When someone drinks from a cup, she drinks from something other than glass because--if she drinks from glass--she'll either call that container by the name of its substance, or she'll call it a mug: not, generally, a cup. I prefer to drink from glass: especially wine, also sweet tea and most anything with fizz to it.
A glass seems cleaner, somehow, than a cup. Cups (especially plastic ones) trap odors and stains. Ice doesn't taste so good, out of a cup, as it does from a glass. Perhaps nothing does.
Cups haven't that charming ring when tapped with silverware; they're insufficient for toasts.
Cups melt, sometimes, but they don't tend to break. Cups are safe and--let's face it--childish. Undignified. They're sold in spill-proof varieties. They house Kool-Aid, medicine, pee.
Aside from a few juice glasses and mugs, in this log cabin, we drink from only cups: plastic cups. My husband prefers Big Gulp cups from 7-Eleven. Cade, my 12-year-old, seems to like the tall, skinny black cups with fading owls on them. They belonged to my grandma and remind me of the days when she had her own house, cupboards, cups. The girls drink from sippy cups: Sesame Street, Mickey Mouse, Tinkerbell, various princesses.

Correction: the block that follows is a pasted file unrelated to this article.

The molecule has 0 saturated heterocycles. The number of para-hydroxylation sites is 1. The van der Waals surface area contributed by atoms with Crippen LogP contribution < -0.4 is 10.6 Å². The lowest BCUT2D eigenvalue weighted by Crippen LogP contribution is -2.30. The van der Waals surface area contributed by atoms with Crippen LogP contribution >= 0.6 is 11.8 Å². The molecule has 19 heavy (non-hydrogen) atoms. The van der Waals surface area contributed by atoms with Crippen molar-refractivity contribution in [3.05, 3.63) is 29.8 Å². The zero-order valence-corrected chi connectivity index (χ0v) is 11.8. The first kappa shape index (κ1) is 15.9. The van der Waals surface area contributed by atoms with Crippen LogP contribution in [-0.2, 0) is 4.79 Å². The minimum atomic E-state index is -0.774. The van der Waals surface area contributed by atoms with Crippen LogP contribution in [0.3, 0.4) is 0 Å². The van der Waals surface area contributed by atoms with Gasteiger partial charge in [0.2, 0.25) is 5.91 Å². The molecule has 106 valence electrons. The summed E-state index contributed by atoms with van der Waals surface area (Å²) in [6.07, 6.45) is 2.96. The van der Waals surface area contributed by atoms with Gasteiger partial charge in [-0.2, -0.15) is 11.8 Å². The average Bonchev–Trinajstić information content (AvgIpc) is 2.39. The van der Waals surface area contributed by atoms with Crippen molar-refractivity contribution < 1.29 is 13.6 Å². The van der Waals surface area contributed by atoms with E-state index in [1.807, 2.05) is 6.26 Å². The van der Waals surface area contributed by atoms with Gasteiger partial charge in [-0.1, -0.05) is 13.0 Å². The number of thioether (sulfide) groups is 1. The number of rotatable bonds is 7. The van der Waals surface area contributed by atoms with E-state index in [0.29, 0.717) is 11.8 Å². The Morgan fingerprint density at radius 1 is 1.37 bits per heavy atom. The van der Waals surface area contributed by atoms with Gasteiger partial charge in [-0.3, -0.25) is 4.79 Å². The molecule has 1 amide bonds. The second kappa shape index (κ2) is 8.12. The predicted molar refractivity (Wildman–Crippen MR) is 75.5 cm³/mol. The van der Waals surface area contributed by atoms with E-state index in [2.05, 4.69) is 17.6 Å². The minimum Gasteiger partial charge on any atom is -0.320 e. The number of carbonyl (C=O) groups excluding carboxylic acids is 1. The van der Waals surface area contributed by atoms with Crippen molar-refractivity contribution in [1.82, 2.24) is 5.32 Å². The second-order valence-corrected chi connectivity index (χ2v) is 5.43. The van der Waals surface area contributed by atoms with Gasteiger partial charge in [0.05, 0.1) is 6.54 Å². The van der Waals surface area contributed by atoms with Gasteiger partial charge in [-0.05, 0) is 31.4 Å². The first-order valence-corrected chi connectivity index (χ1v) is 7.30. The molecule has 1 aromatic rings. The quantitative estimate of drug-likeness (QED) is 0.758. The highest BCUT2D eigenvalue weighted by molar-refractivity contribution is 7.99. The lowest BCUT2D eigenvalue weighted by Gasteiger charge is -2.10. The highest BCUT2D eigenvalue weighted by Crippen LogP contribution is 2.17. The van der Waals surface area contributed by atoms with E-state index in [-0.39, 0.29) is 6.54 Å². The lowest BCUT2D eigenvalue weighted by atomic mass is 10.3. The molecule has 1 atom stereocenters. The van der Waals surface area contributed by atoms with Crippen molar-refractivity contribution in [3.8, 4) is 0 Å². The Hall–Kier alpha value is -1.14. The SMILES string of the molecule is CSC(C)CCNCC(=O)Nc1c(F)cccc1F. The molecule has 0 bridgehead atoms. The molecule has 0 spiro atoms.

I'm indifferent. I drink from whatever cup is clean. I prefer to drink from glass (Were you paying attention?) but suspect that this season of cups is meant to draw me closer to Jesus.
Jesus is a cup man. There are those who would try to capture Him in glass; trap Him in glass; make Him as transparent/dangerous/cutting/fancy-schmancy as glass, but He's a cup man. Scripture bears it out.
"Suffer the little children to come unto me," Jesus says, and I'll tell you the truth: I don't think He minds if the children come carrying sippy cups. Nor do I think He minds if their mommies come running behind with little cups of medicine. Jesus loves little people with sugar highs, Kool-Aid mustaches, medicine breath. He loves, too, the mommies behind them.
Jesus takes the cup; gives thanks; tells His followers to drink His blood out of it. It's shed for the remission of sins, He says.
Jesus loves the kids, the sinners, ordinary (wo)men. He loves us here, in this log cabin, drinking from cups. He's right here. He's a cup man.
**Sharing with Amber, Emily, and their communities.